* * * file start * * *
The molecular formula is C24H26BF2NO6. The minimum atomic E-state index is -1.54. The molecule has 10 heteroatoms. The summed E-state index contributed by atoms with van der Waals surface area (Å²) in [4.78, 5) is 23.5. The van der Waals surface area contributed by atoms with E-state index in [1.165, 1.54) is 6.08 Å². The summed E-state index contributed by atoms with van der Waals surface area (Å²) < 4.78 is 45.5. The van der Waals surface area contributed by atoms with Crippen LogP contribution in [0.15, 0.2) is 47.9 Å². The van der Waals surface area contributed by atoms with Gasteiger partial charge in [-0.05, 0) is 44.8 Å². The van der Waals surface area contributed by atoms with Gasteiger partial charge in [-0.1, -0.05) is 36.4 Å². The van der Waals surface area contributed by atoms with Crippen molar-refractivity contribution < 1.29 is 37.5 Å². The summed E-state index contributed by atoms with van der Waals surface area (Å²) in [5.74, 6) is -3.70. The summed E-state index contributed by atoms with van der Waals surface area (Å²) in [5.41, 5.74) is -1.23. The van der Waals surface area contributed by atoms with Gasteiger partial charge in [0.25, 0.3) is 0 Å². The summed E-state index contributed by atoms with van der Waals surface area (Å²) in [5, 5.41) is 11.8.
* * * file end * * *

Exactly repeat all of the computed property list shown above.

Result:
The molecular formula is C24H26BF2NO6. The minimum atomic E-state index is -1.54. The molecule has 10 heteroatoms. The summed E-state index contributed by atoms with van der Waals surface area (Å²) in [4.78, 5) is 23.5. The van der Waals surface area contributed by atoms with E-state index in [1.165, 1.54) is 6.08 Å². The summed E-state index contributed by atoms with van der Waals surface area (Å²) < 4.78 is 45.5. The van der Waals surface area contributed by atoms with Crippen LogP contribution in [0.15, 0.2) is 47.9 Å². The van der Waals surface area contributed by atoms with Gasteiger partial charge in [-0.05, 0) is 44.8 Å². The van der Waals surface area contributed by atoms with Gasteiger partial charge in [-0.1, -0.05) is 36.4 Å². The van der Waals surface area contributed by atoms with Crippen molar-refractivity contribution < 1.29 is 37.5 Å². The summed E-state index contributed by atoms with van der Waals surface area (Å²) in [5.74, 6) is -3.70. The summed E-state index contributed by atoms with van der Waals surface area (Å²) in [5.41, 5.74) is -1.23. The van der Waals surface area contributed by atoms with Gasteiger partial charge in [0.25, 0.3) is 0 Å². The summed E-state index contributed by atoms with van der Waals surface area (Å²) in [5, 5.41) is 11.8.